The VR experience is more immersive. It’s based on touch, audio, visual, and the feeling of a non-dual experience...meaning that you would experience yourself as being interconnected with the universe rather than as a separate being. 

But that’s a difficult experience to invite people into because it’s deeply personal and different for everybody. So in trying to design something universal, we designed the Starflight App, which is essentially a virtual flight through the stars.

J: That sounds amazing. And this is related to the workshop?

D: Yes, the workshop is an invitation to the experience, and the VR immerses you fully into it. I think that’s the nature of VR. It cuts through your rigid thought structures and becomes a full immersion through sound and movement. 

J: Fascinating. How long is the study?

D: It’s 6 weeks. Then there’s the questionnaire before and after. So right now I’m looking into gathering other types of data, like heart rate and sleep quality, on top of everything I’ve already gathered to see the differences in sensations and experiences for people. 

J: And what is the experiment that I went through just now?

D: That’s the Psychomanteum. That one consists of both a physical setup and a VR setup, which you went through. What happens is you go into a dark room with a mirror, and there’s a light behind you, and its light – along with your image – is reflected back through the mirror. You look at this apparatus in silence for about 25 minutes. This particular research is directed at grief mitigation. 

J: The two seem related: the fear of death and grief mitigation.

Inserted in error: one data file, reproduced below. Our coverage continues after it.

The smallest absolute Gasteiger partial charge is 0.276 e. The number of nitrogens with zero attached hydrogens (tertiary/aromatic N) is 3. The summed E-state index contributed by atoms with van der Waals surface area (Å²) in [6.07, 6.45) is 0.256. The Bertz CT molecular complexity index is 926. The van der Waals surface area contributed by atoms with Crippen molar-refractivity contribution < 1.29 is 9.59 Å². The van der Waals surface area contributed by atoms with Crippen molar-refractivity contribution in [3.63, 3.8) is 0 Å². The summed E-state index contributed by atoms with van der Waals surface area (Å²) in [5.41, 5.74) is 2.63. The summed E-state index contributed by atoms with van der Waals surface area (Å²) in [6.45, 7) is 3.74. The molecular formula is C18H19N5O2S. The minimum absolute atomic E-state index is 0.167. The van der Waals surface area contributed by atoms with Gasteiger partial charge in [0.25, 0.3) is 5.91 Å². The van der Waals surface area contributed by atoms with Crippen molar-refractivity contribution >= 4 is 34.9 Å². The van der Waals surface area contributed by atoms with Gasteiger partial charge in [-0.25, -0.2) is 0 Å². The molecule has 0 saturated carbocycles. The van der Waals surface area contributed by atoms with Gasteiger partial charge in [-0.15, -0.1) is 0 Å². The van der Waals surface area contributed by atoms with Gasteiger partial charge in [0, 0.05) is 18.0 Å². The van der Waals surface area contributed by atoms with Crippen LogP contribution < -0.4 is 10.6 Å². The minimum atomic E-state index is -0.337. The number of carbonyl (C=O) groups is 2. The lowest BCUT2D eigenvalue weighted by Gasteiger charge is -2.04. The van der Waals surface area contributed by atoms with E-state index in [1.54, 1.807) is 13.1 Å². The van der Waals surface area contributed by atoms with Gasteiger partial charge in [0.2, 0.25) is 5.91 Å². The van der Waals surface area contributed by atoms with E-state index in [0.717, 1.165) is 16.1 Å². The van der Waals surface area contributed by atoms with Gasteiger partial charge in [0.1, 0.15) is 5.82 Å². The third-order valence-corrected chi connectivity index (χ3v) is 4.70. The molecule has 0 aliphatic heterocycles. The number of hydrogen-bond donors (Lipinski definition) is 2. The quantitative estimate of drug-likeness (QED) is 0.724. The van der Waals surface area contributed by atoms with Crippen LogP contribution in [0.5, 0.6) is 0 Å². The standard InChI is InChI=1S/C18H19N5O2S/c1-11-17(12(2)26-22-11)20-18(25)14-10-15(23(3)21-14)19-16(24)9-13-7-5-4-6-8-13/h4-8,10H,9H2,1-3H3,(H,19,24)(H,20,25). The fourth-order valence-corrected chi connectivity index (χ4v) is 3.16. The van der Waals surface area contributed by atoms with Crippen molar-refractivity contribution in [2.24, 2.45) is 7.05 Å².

D: Yes, the fear of death is the mother of all anxieties, as they say. So grief ties into that–grief of change, grief of people passing, of environmental changes.

J: Yes, definitely.

D: The participant comes in with the intention to connect with a departed loved one. I designed the VR portion to be immersive in the same way you experience the physical chamber of the Psychomanteum, but also has some of the specificities of VR to control certain aspects of the experiment. 

So it may not look exactly the same as the physical presentation but the sensational experience might be very similar in both. So the question was: how could I use VR to get closer to an out-of-body experience and the feeling of self dissolving?

We introduce people to that concept a bit beforehand, and they get used to the VR space itself because a lot of people haven’t experienced that world yet. Then the experience finally brings you into a chair, sitting in front of a mirror with a bright orange light.

J: So would you say that you’re trying to replicate the physical experience as much as possible, but with an added component in the VR?

D: I don’t think there’s an added component necessarily, but if you’ve never done VR, it’s going to be a new experience for you, which can open up different possibilities for what you might feel. But in all other ways, we try to replicate the same experience for both.